Teri Kanefield @Teri_Kanefield Author, lawyer (U.C. Berkeley). My threads are here: terikanefield-blog.com/ My author website is here: www.terikanefield.com/ Nov. 02, 2018 2 min read

(Thread) Why Roger Stone’s testimony matters

Stone wrote an Op Ed called “The Treachery of Steve Bannon.”

And the NYT released Stone-Bannon email indicating that Stone was the contact between the Trump campaign and Wikileaks.

1/ The articles are dissecting whether Stone had advance knowledge that Wikileaks planned to publish stolen emails. Remember: This is Wikileaks and not Guccifer.

The emails & Op Ed piece doesn’t add much to what we know.

2/ It’s already clear that Trump was an accessory after the fact to the cyber crime of disseminating stolen emails.

More on that here:

3/ The underlying crime was described in Mueller’s 7-13-18 indictment, available here:  https://www.justice.gov/file/1080281/download 

My summary is here:  https://russia-investigation-summary.com 
(Scroll down)

The Russians hacked, stole and disseminated “weaponized” stolen emails to alter the outcome of the election.

4/ We already also know (pretty much) that Trump and possibly other members of the campaign aided and abetted the computer crime. (This is a separate crime. You can be charged with aiding and abetting)

5/ The elements of aiding and abetting are:

The defendant
1. aided, counseled, commanded, induced or procured the person committing the crime;
2. acted with the intent to facilitate the crime;
3. acted before the crime was completed; &
4. the crime was committed.

6/ To get a conviction, a prosecutor must prove each of those elements beyond a reasonable doubt.

The only tricky element is the first.

The presidential campaign, and Trump himself, gave [at least a tacit] nod of approval before the emails were disseminated.

7/ According to the 7-13-18 indictment, for example, the computer crimes occurred AFTER the Russians communicated with the campaign about “dirt” in the form of “emails” via Papadopolous in April.

8/ Moreover, in July 19, 2016 FBI met with the campaign, warned them the Russians would try to infiltrate the campaign, and urged them to alert the FBI about any “suspicious overtures” to his campaign.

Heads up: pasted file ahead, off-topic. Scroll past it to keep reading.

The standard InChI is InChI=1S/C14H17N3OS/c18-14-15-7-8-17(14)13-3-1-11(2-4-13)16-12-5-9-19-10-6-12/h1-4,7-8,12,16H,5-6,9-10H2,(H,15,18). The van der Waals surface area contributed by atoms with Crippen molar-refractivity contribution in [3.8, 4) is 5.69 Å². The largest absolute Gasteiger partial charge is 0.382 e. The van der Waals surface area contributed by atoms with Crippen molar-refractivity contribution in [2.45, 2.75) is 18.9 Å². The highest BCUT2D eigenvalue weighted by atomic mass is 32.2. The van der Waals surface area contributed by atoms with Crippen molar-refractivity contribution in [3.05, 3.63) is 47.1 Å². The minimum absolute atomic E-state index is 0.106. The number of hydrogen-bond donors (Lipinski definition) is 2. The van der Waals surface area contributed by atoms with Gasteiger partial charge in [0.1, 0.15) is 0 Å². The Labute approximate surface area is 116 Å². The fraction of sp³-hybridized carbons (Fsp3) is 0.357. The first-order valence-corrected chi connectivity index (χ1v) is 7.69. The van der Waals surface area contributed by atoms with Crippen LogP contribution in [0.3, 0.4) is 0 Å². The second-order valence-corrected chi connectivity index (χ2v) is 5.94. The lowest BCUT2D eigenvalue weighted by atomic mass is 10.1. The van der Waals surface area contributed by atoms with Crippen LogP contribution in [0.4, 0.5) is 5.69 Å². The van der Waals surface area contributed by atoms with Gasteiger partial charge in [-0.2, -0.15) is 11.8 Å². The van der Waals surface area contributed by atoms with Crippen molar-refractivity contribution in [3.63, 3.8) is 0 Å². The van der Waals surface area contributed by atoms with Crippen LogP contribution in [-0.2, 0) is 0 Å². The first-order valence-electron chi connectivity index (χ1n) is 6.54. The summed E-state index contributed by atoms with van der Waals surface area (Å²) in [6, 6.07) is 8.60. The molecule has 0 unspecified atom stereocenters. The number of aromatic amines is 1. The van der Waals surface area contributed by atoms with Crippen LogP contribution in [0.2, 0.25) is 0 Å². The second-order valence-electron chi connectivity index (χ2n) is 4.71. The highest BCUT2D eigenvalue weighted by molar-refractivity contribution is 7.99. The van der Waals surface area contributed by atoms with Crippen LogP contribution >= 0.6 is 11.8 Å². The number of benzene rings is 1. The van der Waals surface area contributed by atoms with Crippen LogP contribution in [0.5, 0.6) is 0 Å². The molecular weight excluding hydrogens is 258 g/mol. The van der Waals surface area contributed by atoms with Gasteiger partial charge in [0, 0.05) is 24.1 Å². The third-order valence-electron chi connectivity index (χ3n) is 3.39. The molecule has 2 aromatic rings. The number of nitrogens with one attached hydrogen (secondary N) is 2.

They (obviously) didn't do this.

9/ Keeping quiet under the circumstances can also be read as aiding and abetting.

There are other possible crimes, depending on the extent of the communication: Were they enough involved in the planning to be charged as principles?

10/ Did they conspire to defraud the US? Did they conspire to commit cyber crimes? (probably yes and yes)

What’s interesting about the Op Ed piece and statements Bannon, Stone, and Randy Credico have made is that the possible defendants are pointing fingers at each other.

11/First Stone bragged that he was in touch with Wikileaks. Now he said he was lying when he bragged.

Stone says he got info from Credico. Credico says Stone is lying. Stone responded to Bannon's statements by saying that Bannon has a motive for framing him.

12/ Defendants pointing their fingers at each other, giving press interviews, and writing Op Ed pieces, must be a prosecutor’s dream.

The prosectutors just have to watch them fight & see what falls out of their pockets.

I can tell you it would be a defense lawyer’s nightmare.

13/ It looks like Mueller is pressuring Stone into flipping. I know Stone insists that he won't. Manafort said the same thing.

Oh, and by the way: Accessory after the fact is a form of colluding.
And so is aiding and abetting.

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